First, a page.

In the context of machine learning we usually use PCA to reduce the dimension of input patterns. This approach considers removing correlated features by someway (using SVD) and is an unsupervised approach. This is done to achieve the following purposes:

Although this may not seem okay but I have seen people that use removing correlated features in order to avoid overfitting but I don't think it is a good practice. For more information I highly recommend you to see here.

Another reason is that in deep learning models, like MLPs if you add correlated features, you just add unnecessary information which adds more calculations and parameters to the model.

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Sometimes correlated features -- and the duplication of information that provides -- does not hurt a predictive system. Consider an ensemble of decision trees, each of which considers a sample of rows and a sample of columns. If two columns are highly correlated, there's a chance that one of them won't be selected in a particular tree's column sample, and that tree will depend on the remaining column. Correlated features mean you can reduce overfitting (through column sampling) without giving up too much predictive quality.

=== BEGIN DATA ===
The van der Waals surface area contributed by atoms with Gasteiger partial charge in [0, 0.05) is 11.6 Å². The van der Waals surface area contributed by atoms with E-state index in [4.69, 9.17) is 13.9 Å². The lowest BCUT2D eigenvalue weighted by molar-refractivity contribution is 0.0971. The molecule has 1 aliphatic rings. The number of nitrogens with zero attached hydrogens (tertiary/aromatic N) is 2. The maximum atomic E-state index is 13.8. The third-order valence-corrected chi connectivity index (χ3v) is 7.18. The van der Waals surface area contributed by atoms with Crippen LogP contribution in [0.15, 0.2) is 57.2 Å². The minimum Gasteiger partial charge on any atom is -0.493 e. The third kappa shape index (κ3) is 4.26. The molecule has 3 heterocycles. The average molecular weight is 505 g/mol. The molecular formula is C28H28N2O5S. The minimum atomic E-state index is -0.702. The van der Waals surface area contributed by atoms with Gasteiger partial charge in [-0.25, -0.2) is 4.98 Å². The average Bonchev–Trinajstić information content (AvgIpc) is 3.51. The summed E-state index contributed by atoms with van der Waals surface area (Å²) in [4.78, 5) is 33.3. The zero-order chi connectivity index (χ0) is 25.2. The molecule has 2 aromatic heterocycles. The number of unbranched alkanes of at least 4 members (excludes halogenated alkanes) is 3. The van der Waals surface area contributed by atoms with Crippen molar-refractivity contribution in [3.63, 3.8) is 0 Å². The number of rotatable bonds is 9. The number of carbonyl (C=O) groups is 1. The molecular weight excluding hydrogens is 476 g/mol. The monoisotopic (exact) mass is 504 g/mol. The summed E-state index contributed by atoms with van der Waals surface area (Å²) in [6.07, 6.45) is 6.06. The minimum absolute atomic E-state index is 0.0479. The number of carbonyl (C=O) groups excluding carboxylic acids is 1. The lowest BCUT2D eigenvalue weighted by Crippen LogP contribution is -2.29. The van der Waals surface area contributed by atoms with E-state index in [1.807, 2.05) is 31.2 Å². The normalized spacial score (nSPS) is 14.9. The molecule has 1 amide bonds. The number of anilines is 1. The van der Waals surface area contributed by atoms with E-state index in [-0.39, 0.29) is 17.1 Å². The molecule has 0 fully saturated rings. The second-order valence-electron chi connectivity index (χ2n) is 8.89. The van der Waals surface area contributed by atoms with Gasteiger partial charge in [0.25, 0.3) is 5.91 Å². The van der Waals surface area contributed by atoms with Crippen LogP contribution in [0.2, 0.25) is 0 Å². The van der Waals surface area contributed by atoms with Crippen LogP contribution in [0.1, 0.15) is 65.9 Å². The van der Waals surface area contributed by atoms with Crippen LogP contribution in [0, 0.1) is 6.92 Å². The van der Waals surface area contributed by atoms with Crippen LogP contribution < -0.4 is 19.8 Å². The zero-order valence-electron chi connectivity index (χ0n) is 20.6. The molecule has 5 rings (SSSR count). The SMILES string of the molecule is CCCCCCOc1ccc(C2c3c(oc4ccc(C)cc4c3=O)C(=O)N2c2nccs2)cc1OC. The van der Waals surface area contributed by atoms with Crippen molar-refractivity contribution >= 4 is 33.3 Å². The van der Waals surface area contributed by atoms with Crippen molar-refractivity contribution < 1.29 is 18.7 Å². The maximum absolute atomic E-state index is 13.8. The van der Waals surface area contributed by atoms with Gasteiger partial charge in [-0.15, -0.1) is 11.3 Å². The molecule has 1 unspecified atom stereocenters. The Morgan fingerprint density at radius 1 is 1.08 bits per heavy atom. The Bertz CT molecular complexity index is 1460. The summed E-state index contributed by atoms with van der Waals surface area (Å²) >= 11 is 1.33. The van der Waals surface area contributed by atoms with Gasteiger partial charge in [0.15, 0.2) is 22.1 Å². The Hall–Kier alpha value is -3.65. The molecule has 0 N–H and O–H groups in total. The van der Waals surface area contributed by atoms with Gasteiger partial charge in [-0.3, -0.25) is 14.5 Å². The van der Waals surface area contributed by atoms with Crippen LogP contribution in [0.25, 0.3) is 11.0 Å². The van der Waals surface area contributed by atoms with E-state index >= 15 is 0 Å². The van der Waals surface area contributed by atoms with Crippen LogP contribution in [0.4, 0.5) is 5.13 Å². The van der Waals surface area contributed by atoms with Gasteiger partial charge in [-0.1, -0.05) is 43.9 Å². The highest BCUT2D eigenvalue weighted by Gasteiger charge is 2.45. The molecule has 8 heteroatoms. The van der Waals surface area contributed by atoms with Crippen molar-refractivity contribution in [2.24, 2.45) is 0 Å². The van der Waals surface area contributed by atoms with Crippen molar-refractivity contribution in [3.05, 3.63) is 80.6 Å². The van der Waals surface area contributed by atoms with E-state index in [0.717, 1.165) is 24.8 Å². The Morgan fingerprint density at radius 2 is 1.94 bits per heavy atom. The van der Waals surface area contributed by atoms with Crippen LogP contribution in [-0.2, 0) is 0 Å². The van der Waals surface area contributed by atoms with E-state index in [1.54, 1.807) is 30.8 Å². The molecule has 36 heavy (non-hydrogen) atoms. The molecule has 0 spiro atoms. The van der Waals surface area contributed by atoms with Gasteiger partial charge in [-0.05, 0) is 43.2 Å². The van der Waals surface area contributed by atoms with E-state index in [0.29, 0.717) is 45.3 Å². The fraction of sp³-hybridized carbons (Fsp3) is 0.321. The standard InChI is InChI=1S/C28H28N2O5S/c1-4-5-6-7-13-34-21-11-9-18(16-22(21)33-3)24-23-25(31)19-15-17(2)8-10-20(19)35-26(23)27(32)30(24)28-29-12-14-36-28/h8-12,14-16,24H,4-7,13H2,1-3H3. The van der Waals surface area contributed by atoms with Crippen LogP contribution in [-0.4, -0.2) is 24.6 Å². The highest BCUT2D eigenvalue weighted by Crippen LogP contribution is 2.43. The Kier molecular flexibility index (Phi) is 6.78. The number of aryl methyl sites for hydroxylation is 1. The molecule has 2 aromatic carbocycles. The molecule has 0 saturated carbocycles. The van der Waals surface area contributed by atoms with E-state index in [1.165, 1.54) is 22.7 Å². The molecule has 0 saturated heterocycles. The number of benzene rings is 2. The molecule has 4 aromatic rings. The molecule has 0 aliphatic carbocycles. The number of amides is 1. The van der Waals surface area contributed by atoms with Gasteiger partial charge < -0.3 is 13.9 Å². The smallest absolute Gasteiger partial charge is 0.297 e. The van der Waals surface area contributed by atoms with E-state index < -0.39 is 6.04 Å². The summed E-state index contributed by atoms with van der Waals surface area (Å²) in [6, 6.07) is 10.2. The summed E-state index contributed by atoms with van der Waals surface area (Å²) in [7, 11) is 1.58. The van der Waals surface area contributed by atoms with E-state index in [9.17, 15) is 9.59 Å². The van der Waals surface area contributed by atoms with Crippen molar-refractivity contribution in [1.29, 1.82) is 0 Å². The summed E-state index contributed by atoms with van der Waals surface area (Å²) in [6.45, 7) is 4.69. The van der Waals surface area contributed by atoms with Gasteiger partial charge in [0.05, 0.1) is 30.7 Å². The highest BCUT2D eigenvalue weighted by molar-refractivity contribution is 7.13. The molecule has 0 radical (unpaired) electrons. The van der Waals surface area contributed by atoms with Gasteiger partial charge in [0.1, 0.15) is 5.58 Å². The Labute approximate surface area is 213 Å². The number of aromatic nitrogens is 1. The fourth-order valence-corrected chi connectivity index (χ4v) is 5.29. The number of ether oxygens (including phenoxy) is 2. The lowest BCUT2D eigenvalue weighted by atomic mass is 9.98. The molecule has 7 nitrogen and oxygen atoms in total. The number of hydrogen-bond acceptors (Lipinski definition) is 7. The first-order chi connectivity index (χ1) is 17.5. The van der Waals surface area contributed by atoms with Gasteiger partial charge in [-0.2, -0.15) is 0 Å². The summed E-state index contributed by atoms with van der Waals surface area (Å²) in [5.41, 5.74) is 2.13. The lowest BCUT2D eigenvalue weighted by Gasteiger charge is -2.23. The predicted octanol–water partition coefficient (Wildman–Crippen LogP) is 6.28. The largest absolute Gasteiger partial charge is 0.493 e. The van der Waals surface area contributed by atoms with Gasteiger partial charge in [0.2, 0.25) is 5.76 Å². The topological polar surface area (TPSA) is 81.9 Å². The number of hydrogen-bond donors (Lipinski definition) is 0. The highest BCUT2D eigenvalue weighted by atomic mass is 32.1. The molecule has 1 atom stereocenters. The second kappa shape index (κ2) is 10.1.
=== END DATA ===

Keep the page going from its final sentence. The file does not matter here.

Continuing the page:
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Making a decision should be done on the minimum necessary variables to do so. This is, as mentioned above, the formalization of Occam's razor with minimum description length above. I like that one.

I would tend to characterize this phenomena in something like a HDDT to mean the most efficient tree that makes no spurious decision based on available data, and avoiding all instances of decisions that may otherwise have been made on multiple data points without understanding that they were correlated.